QUESTION: Would it be possible that a collapsing star directly become a neutron star without lightening up if the forces of nature were slightly different? For instance if the electrostatic force were a bit stronger the fusion of the protons would not happen. Same if the strong nuclear force were a bit weaker.
Also, isn't it weird that the speed of light is just exactly right to create stellar black holes from neutron stars ( when the neutron star mass is ~2 solar masses )? Aren't the chances of that happening by chance very slim?
Alas, if the changes noted by you were in effect, it would be doubtful there'd be any stars at all. No fusion process, say if the Coulomb repulsion barrier is too high to permit quantum tunnelling and even the most basic (H1 + H1-> D2) reaction. So no stars, or very few. And hence no collapsars at all. Bear in mind collapsars occur when the weight of the (mainly interior - metal rich) stellar layers far exceeds the outward radiation pressure as a result of fusion.
Of course, if the gravitational constant G were a bit greater, it is possible to imagine a preponderance of more collapsars since gravity would then almost always win the early battle v. radiation pressure.
In respect to the latter question(s), I am not quite sure what you mean, perhaps you could elaborate. What do you mean the "speed of light is exactly right to create black holes from neutron stars"?
Btw, the '2 solar mass limit' (threshold) to which you refer is not engraved in stone. I have seen recent estimates upward of 3 solar masses before a bona fide hole is formed.
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QUESTION: What I am wondering in all of this is : aren't the forces of nature and some of the constants not exact to produce stars and in particular stellar black holes? Could the stars and stellar black holes form with slightly different constants and forces?
Regarding my question about the speed of light, a priori the speed of light could be anything, it could be 10 times higher, 10 times lower or whatever.
Also the mass of a neutron star could a priori be anything, it could be like 10, 100, 1000 times lighter or heavier. A priori, the nuclear fusion process could produce a lot more or a lot less energy.
What are the chances that the speed of light needed for a neutron star to turn into a black hole be almost exactly in concordance with c. I know it is not exactly c, but it is in the same order of magnitude. Isn't that weird?
Ultimately hat I am wondering is if the universe in fact was not a huge machine to create those stellar black holes, for a reason that I don't know.
Sorry if what I say doesn't make sense. I have been thinking about that for quite some time now and I would greatly appreciate an educated opinion.
The trouble with most appeals to some kind of "fine tuning" of the constants of nature is: 1) most examples are cherry-picked or rest on selection effects, and 2) a goodly set of them are based on misunderstandings of physics.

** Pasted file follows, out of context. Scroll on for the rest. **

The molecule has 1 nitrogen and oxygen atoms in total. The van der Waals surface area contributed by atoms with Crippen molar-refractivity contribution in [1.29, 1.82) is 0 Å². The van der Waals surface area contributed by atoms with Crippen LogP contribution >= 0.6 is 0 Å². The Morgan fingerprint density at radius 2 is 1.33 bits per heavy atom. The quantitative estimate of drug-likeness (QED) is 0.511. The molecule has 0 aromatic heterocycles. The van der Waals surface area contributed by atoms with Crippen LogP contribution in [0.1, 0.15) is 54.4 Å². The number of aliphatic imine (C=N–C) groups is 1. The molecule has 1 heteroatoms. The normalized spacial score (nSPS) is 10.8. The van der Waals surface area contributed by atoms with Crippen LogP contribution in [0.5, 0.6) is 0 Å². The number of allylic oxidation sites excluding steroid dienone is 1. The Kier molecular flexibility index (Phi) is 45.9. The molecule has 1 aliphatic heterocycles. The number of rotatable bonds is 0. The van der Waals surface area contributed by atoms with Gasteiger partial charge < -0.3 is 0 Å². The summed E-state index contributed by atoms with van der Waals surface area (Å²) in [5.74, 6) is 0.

In truth, the constants themselves as you note *could* be anything. Change this starting condition a tad, that a bit...and voila! a new c. A new neutron mass, whatever.
In one system at least, the value of c = 1, if you can believe it! What does it prove? Just that the physical constants are wholly arbitrary and ultimately depend for their value on the system of units being used.
The above applied to actual dimensional examples - say like the mass of neutrons (to alter to achieve some other outcome of the cosmos) discloses how sterile these sort of games are.
Thus, let's say one did conspire to "play God" and endeavor to create all neutrons to be a factor ten more massive than at present. What then? Well, the outcome would be there would be ten times fewer of them- hence the gravitational effect would be unchanged. In other words the *dimensionless* constant, F(G)/ F(E) remains unaffected. All you have done by altering the neutron mass in other words is diminish the number of neutrons in the cosmos.
Here's an example that further extends this: the force F(E) = 39 F(G). But what if instead we had, F(E) = 15F(G)? Well, in this case, as the force strengths are more in synch, stars would have collapsed long before any sentient life evolved to examine them!
Thus, the point is, when you fiddle with the constants of nature that matter (the dimensionless ones) you can get outcomes radically unexpected from merely altering one or two dimensional constants.
Now, since the speed of light, c is in itself arbitrary in this context, as is the neutron mass, then it follows that whatever product is hypothesized from their theoretical changes, alterations is purely artificial in terms of the time for it to form, or even to exist. Thus, asking when or how a neutron star "turns into a black hole" under these conditions is the wrong question. It doesn't- it stops at a neutron star, because you haven't altered α, F(G)/ F(E) or any dimensionless quantities that matter.